How Black Money Will Be Taxed: Government's Proposal On Rates, Penalties


How Black Money Will Be Taxed: Government's Proposal On Rates, Penalties

New bill proposes up to 85 per cent tax on unexplained income seized in raids.
NEW DELHI: The government on Monday introduced a bill in the Lok Sabha or lower house of parliament that seeks to amend income tax laws to plug tax evasion, charging a minimum 50 per cent tax on unexplained bank deposits made using banned 500- and 1,000-rupee notes up to December 30.
Here are the 10 latest developments in this story:
  1. The IT amendment bill provides that cash deposits in old notes above a threshold that is declared to Income Tax authorities, will attract a 50 per cent tax.
  2. The bill gives effect to a new bond scheme for the welfare of the poor called the Pradhan Mantri Garib Kalyan Yojana, in which the money declared will be invested.
  3. Of the deposit remaining after taxation, half (or 25 per cent of the original deposit) can be withdrawn by the person immediately in new currency, but the other half can be withdrawn only after four years.
  4. A higher 70 per cent tax and 15 per cent penalty will have to be paid by people who do not declare unaccounted for cash voluntarily and it is discovered by income tax authorities, the bill provides.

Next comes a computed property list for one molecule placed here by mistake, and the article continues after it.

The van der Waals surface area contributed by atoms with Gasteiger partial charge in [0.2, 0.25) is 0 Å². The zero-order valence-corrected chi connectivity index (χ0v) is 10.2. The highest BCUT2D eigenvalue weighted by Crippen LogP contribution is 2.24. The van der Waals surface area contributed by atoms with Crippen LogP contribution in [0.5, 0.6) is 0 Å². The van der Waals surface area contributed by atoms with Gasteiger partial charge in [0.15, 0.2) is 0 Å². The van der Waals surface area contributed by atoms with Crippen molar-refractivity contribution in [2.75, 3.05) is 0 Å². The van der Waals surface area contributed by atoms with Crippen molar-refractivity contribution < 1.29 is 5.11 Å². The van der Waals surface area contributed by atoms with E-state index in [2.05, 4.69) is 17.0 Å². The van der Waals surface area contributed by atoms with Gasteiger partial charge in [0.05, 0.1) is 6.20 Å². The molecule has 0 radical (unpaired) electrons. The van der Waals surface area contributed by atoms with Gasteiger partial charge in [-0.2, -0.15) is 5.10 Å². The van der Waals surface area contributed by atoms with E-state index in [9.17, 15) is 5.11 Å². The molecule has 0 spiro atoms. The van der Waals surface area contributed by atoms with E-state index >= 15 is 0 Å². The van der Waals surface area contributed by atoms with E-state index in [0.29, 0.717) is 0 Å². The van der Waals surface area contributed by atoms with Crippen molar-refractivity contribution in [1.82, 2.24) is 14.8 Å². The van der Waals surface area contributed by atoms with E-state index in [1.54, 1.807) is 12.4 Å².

5. It says that if cash seized in raids can be explained, a 30 per cent fine will be imposed. If it cannot be explained it will attract a 60 per cent fine.
  6. The bill is almost certain to become law during the ongoing winter session if the government can ensure that the Lok Sabha, where it has a majority, functions, since it has moved the amendment as a money bill, which means that it only needs be approved by the lower house.
  7. The Rajya Sabha, where the government is in a minority, can raise objections, but cannot stall the bill. The opposition has disrupted both houses of Parliament since the session began over the currency ban, not allowing legislative work to be done.
  8. Since PM Modi announced the notes ban, there has reportedly been a surge in bank deposits, particularly in zero-balance Jan Dhan accounts that swelled by over Rs. 21,000 crore in just two weeks, raising suspicion that these accounts may have been used to launder black money.
  9. The IT amendment bill seeks to to plug these loopholes. The Cabinet cleared the bill last week.
  10. The government, said sources, felt that the purpose of the demonetisation to uproot corruption would be defeated if black money made its way back into the system through benami or proxy deposits.

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